Discovering Paradise: The Ultimate Guide to Scuba Diving in Puerto Rico

Puerto Rico sits within the Caribbean and has over 143 islands, keys and atolls. This gorgeous archipelago is blessed with year-round warm waters, fantastic diving and a wide variety of marine life. With excellent food and a fascinating history as well, it is an amazing vacation destination for divers and non-divers alike. If you have not yet been scuba diving in Puerto Rico, now is the time to go.

Located east of the Dominican Republic and west of the Virgin Islands, Puerto Rico has a warm climate all year and clear blue waters typical of the Caribbean. It is the perfect place to experience diving in the Caribbean away from the crowds, with over 200 beaches and secluded coves to explore, plus numerous dive sites.

In this article, we are going to look at where to go scuba diving in Puerto Rico, the best time to visit, and how to get there.

Top places to go scuba diving in Puerto Rico

1.Mona Island

Mona Island, often called the Galapagos of the Caribbean" is about 50 miles (80 kilometers) to the east of Puerto Rico and is visited by day tours for the quality of its dive sites (these can be 5-6 hour boat rides in rough seas). 

Flushed by currents from the open Atlantic Ocean as well as the sheltered Caribbean, this island is known for its excellent visibility and marine biodiversity. It is said that visiting by liveaboard is the best way to see this destination to maximize your dive time. 

  • Isthmus and Boqueron Reef

Renowned dive sites on Mona Island include the sheer cliff-like walls of the Isthmus and Boqueron Reef, famed for the Gorgonian sea fans and black corals hanging in the current. 

  • Silver Banks and Southern Pride

Silver Banks and Southern Pride are visited by passing pelagics, including sharks, leatherback sea turtles and dolphins. There is great scuba diving in Puerto Rico for all certification levels, but the conditions can be quite tough at Silver Banks and Southern Pride, making these sites best suited to experienced divers.

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  • Mona Passage

The Mona Passage between Mona Island and Puerto Rico is a great place to see humpback whales during the winter months. Divers on boats in the area may see these ocean giants making spectacular breaching displays as well as socializing in family groups.

2.Little Monita

Mona Island also has a neighboring smaller island called Little Monita, which also offers adventurous scuba diving in Puerto Rico. Hobbit House is an open ocean seamount that is visited by large numbers of sharks, but it can only be dived when sea conditions allow.

3.Desecheo Island

Also reached via boat from Puerto Rico, but closer than Mona Island, Desecheo is a federally protected wildlife reserve with dive sites that attract divers every year.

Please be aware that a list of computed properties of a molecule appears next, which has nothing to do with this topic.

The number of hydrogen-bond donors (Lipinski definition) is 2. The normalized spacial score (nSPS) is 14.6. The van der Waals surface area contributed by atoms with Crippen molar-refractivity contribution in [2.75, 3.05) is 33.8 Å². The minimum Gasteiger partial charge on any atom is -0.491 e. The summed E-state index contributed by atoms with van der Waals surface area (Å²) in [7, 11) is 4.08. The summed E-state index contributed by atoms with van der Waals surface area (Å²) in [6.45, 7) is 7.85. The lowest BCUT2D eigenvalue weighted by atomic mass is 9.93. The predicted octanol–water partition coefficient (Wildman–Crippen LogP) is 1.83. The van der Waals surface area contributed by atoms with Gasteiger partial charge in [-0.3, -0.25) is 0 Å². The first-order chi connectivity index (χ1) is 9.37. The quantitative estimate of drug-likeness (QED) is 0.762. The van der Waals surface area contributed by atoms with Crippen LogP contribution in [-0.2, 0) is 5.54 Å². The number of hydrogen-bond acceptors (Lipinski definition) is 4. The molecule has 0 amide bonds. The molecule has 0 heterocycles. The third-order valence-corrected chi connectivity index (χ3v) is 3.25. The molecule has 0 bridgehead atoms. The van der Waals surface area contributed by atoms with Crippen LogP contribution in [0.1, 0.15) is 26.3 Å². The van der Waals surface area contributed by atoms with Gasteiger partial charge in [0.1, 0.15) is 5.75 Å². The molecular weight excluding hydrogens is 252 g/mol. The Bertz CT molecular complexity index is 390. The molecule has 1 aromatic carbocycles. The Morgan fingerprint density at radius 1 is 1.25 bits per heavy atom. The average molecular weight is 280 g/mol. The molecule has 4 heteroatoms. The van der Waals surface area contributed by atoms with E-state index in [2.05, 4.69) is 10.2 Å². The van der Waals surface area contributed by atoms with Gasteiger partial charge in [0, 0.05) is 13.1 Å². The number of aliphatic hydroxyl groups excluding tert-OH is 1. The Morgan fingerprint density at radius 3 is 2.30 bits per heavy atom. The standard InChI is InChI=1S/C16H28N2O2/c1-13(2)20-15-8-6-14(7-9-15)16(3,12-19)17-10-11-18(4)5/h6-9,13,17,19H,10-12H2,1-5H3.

• Bomber Anchor Valley

Being protected, this island’s rich biodiversity is never put under fishing pressure. As a result, sites such as Bomber Anchor Valley provide excellent diving over classic Caribbean spur and groove formation reefs. Festooned with sea fans, healthy corals and sponges, the shallow dive site is home to sea turtles, moray eels, lobsters, nurse sharks and countless fish species. 

  • La Cuevas

Las Cuevas is an exquisite place to go scuba diving in Puerto Rico. It features numerous caves, overhangs and ledges that provide divers with a multitude of routes to follow with their Dive Guide.

Caves and tunnels in the reef attract large fish such as goliath groupers, some of which can grow to more than 180 kg (400 lbs)! This dive site is shallow at only 10 meters (30 feet) deep, so is a popular second dive on scuba or even as a playground for freedivers to explore.

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  • Candyland

Candyland is a shallow site that has numerous large odd-shaped coral heads that conjure up images of childhood treats. This shallow dive site is a great place for divers to look for nurse sharks tucked up under the low-lying ledges of the coral heads as well as graceful eagle rays

The healthy and huge sea fans here are known for being excellent photographic subjects. The bustling populations of reef fish, surrounding them with movement and color, make this a site to remember for divers of all certification levels.

4.La Parguera

This area on the southwestern corner of Puerto Rico is easy to access and has some excellent dive sites for all certification levels.

  • Efra’s Wall and Black Wall

If you love macro life, scuba diving in Puerto Rico should be on your wish list. This destination offers some of the best macro dives in the Caribbean. Efra’s Wall and Black Wall are known for steep drop-offs with dense aggregations of delicate black corals, sea whips, huge elephant’s ear sponges and their own tiny but incredible macro life. Whip coral shrimps, neck crabs and clingfish are not easy to spot but are a real reward for keen-eyed divers!